I’m 24 years old. I’ve been a hardcore Philadelphia sports fan for over 15 years, and I’ve been draped in Eagles gear since before I could walk. In that time, I’ve seen good teams come and go. The Eagles have knocked on the door of a championship at least five or six times. The Sixers, led by the greatness of Allen Iverson, had their chance in the finals. The Flyers seem to be in the playoffs every year, but only reached the Stanley Cup finals twice in my life time. Which brings me to the team everyone in Philadelphia is so quick to forget, the Phillies.
For years our guys in red pinstripes were atrocious. The Braves dominated the NL East through most of the 90’s and into the 2000’s. But around the mid 2000’s, the Phils started showing signs of life. Jimmy Rollins became a mainstay at shortstop, and it seemed as if a new stud was making his way up to the majors every year. Cole Hamels emerged in 2006, and in his first game against the Cincinnati Reds, he allowed just one hit over five innings. That same year Ryan Howard came up for his official rookie season and bashed 22 dingers in a mere 88 games. He went on to win the Rookie of the Year that season and followed it up with an MVP award in the subsequent year. Chase Utley developed into an All-Star caliber second baseman.
But one specific moment changed the identity of the Phillies forever. A simple comment Jimmy Rollins made on a park bench during spring training in 2007. “We are the team to beat in the NL East.” This comment came out of nowhere. Nobody expected this team to overtake the Mets, who had won 97 games the year before and looked poised to claim another division title. And for a while during that 07 season, it seemed like Jimmy had made a foolish declaration. But late in the season, the Phils sat 7.5 games back of the Mets just 17 games to play, and the historic comeback ensued. The Phillies caught the Mets, won the NL East and Jimmy Rollins picked up the NL MVP award. The chapter ended abruptly as the Phils got swept in the playoffs that year, but the story, and championship window was just beginning.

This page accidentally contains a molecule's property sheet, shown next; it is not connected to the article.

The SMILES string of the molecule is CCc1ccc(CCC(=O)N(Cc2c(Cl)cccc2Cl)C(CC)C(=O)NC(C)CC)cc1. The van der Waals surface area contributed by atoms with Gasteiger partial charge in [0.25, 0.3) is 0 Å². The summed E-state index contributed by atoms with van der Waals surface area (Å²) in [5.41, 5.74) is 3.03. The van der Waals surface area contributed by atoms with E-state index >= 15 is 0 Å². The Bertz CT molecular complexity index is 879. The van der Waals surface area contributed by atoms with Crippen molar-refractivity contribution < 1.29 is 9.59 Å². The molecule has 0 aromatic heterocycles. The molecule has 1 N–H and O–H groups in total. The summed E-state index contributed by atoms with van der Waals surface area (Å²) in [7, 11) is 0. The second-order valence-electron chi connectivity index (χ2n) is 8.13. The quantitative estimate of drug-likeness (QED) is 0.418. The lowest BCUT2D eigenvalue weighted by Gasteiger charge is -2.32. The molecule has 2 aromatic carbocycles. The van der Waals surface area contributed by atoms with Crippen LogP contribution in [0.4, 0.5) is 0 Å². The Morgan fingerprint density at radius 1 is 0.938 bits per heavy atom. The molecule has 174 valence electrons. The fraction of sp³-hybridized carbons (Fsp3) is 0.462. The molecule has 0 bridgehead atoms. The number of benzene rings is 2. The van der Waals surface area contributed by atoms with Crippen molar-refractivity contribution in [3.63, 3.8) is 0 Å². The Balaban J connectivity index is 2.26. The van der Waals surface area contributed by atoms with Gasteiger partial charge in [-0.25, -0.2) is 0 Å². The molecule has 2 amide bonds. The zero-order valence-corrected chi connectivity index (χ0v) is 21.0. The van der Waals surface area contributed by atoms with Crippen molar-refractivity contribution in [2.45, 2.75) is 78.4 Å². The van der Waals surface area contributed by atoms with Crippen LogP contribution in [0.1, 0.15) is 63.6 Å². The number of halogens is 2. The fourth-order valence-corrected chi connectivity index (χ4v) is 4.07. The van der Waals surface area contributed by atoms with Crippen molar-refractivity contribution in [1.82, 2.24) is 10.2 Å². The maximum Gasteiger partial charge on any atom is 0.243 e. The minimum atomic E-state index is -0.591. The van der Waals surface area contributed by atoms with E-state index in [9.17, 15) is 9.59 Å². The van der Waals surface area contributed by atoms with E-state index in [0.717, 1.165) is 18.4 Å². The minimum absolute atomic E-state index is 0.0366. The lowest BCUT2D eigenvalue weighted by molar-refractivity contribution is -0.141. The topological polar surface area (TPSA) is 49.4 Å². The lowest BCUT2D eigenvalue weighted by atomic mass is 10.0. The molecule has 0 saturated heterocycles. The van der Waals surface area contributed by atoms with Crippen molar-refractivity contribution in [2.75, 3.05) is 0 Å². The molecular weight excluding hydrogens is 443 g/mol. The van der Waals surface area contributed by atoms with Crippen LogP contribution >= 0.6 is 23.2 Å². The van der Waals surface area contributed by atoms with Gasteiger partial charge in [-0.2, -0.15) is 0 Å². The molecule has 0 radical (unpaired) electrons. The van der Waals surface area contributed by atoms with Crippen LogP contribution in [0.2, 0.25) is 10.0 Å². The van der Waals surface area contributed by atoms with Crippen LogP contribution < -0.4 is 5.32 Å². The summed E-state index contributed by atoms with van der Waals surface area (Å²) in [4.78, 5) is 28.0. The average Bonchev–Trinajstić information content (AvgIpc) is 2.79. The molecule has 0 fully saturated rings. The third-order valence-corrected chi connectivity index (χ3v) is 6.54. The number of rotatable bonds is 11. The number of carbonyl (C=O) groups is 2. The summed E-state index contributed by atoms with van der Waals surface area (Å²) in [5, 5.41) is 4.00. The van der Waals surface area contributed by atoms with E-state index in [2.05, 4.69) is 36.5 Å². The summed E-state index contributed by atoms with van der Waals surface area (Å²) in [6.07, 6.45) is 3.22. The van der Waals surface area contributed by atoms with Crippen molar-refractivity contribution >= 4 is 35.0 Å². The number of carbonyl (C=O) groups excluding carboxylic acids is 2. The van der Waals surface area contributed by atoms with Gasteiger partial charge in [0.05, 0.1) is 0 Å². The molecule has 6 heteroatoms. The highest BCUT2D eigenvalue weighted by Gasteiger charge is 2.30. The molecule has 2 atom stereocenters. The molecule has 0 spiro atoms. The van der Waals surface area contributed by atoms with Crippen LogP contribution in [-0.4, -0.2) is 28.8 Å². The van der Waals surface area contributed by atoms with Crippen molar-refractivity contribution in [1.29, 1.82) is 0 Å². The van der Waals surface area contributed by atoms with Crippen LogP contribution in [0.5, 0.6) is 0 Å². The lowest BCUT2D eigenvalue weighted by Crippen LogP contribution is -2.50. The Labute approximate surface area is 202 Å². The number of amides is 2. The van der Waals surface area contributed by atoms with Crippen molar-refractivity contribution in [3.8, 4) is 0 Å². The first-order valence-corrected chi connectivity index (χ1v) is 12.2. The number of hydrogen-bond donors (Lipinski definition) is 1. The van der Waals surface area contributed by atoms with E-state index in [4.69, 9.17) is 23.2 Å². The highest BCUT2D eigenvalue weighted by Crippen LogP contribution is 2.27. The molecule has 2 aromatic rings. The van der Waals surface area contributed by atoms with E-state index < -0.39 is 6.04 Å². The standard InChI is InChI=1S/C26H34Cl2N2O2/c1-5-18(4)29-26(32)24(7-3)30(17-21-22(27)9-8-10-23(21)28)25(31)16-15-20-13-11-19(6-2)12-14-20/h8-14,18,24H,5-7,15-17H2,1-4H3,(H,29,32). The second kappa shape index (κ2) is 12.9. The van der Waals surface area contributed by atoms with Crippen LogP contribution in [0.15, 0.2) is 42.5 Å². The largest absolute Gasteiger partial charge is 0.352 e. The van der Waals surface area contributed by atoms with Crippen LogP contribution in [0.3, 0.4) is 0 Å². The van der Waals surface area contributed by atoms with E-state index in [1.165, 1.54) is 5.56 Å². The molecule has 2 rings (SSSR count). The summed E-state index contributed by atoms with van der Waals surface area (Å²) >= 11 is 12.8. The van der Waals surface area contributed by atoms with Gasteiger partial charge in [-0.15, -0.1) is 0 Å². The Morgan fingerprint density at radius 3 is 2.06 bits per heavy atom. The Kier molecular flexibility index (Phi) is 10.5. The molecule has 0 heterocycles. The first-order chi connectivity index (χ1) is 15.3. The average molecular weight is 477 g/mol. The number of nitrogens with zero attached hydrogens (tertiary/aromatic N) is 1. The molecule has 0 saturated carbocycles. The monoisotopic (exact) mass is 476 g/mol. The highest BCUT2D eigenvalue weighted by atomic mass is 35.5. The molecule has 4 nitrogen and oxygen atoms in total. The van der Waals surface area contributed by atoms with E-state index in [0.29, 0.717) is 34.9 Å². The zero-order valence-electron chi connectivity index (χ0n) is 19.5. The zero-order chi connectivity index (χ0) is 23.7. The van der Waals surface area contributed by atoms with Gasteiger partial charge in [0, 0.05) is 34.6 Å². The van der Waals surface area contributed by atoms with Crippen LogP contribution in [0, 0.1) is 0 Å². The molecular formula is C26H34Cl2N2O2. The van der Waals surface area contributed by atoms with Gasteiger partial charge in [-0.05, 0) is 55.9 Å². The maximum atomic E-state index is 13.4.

As a fan, we all hope for our teams to compete for championships year in and year out. But with the ever-changing landscape of sports these days, it’s virtually impossible. Few teams can sustain the type of run that the current New England Patriots or San Antonio Spurs have. But for a 5 or 6-year span, my Phillies had the chance to win a title every year.
The 2008 team will be forever enshrined in Philadelphia Sports folklore, winning the only Championship the city has seen since the Sixers won the NBA title in 1983. As with most championship teams, this team had its share of iconic moments; the grand slam Shane Victorino hit off the previously untouchable C.C. Sabathia in the NLDS; the legendary Matt Stairs “Ripping one into the night” in game 4 of the NLCS; Cole Hamels’ lights out play during the entire 2008 postseason. It feels like just yesterday I was sitting in the upper level with my dad and brother during game three of the World Series, when old man Moyer took the mound that night and pitched 6 and 1/3 innings- pretty great for a guy in his 40’s. Then there was the final out after the brutal rain delay in game 5 of the World Series. Brad Lidge finished off his perfect season as a closer (48 saves in 48 opportunities) with the final out. I was in the family room in my house watching with my old man, as the legendary Harry Kalas made the call, and believe me, we never have cheered quite as hard as when Eric Hinske whiffed on Lidge’s slider to end it. Moments like that make being a fan worth the years of agony.